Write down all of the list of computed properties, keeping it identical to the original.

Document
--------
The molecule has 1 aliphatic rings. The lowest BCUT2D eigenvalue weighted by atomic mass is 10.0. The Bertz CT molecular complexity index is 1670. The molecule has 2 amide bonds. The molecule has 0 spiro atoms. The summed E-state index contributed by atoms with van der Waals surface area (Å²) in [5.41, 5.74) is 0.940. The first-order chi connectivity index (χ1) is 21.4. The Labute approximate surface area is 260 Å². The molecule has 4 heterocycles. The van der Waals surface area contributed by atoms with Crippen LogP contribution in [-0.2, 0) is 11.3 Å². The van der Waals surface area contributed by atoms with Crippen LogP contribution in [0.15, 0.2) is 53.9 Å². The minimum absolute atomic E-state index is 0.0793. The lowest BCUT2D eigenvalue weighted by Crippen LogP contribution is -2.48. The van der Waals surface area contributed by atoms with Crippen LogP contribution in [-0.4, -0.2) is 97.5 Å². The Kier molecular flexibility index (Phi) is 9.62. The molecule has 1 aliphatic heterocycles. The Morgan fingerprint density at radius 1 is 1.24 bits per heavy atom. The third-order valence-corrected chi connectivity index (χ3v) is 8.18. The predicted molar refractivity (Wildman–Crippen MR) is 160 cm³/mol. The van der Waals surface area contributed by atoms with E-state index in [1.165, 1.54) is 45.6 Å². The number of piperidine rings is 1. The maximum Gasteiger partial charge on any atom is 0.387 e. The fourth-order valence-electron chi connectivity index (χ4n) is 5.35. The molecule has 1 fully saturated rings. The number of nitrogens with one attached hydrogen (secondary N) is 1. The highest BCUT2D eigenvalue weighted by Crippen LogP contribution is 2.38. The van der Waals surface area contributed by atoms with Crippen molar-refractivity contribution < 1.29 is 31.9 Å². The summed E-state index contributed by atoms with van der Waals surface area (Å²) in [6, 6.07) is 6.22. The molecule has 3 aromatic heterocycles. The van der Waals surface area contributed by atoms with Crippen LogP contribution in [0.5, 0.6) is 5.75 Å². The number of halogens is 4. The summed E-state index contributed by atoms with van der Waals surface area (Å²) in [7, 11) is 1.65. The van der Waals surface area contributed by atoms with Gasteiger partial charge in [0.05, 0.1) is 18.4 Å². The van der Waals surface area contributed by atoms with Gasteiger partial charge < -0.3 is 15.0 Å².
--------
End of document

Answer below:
The molecule has 1 aliphatic rings. The lowest BCUT2D eigenvalue weighted by atomic mass is 10.0. The Bertz CT molecular complexity index is 1670. The molecule has 2 amide bonds. The molecule has 0 spiro atoms. The summed E-state index contributed by atoms with van der Waals surface area (Å²) in [5.41, 5.74) is 0.940. The first-order chi connectivity index (χ1) is 21.4. The Labute approximate surface area is 260 Å². The molecule has 4 heterocycles. The van der Waals surface area contributed by atoms with Crippen LogP contribution in [-0.2, 0) is 11.3 Å². The van der Waals surface area contributed by atoms with Crippen LogP contribution in [0.15, 0.2) is 53.9 Å². The minimum absolute atomic E-state index is 0.0793. The lowest BCUT2D eigenvalue weighted by Crippen LogP contribution is -2.48. The van der Waals surface area contributed by atoms with Crippen LogP contribution in [-0.4, -0.2) is 97.5 Å². The Kier molecular flexibility index (Phi) is 9.62. The molecule has 1 aliphatic heterocycles. The Morgan fingerprint density at radius 1 is 1.24 bits per heavy atom. The third-order valence-corrected chi connectivity index (χ3v) is 8.18. The predicted molar refractivity (Wildman–Crippen MR) is 160 cm³/mol. The van der Waals surface area contributed by atoms with E-state index in [1.165, 1.54) is 45.6 Å². The number of piperidine rings is 1. The maximum Gasteiger partial charge on any atom is 0.387 e. The fourth-order valence-electron chi connectivity index (χ4n) is 5.35. The molecule has 1 fully saturated rings. The number of nitrogens with one attached hydrogen (secondary N) is 1. The highest BCUT2D eigenvalue weighted by Crippen LogP contribution is 2.38. The van der Waals surface area contributed by atoms with Crippen molar-refractivity contribution < 1.29 is 31.9 Å². The summed E-state index contributed by atoms with van der Waals surface area (Å²) in [6, 6.07) is 6.22. The molecule has 3 aromatic heterocycles. The van der Waals surface area contributed by atoms with Crippen LogP contribution in [0.5, 0.6) is 5.75 Å². The number of halogens is 4. The summed E-state index contributed by atoms with van der Waals surface area (Å²) in [7, 11) is 1.65. The van der Waals surface area contributed by atoms with Gasteiger partial charge in [0.05, 0.1) is 18.4 Å². The van der Waals surface area contributed by atoms with Gasteiger partial charge < -0.3 is 15.0 Å².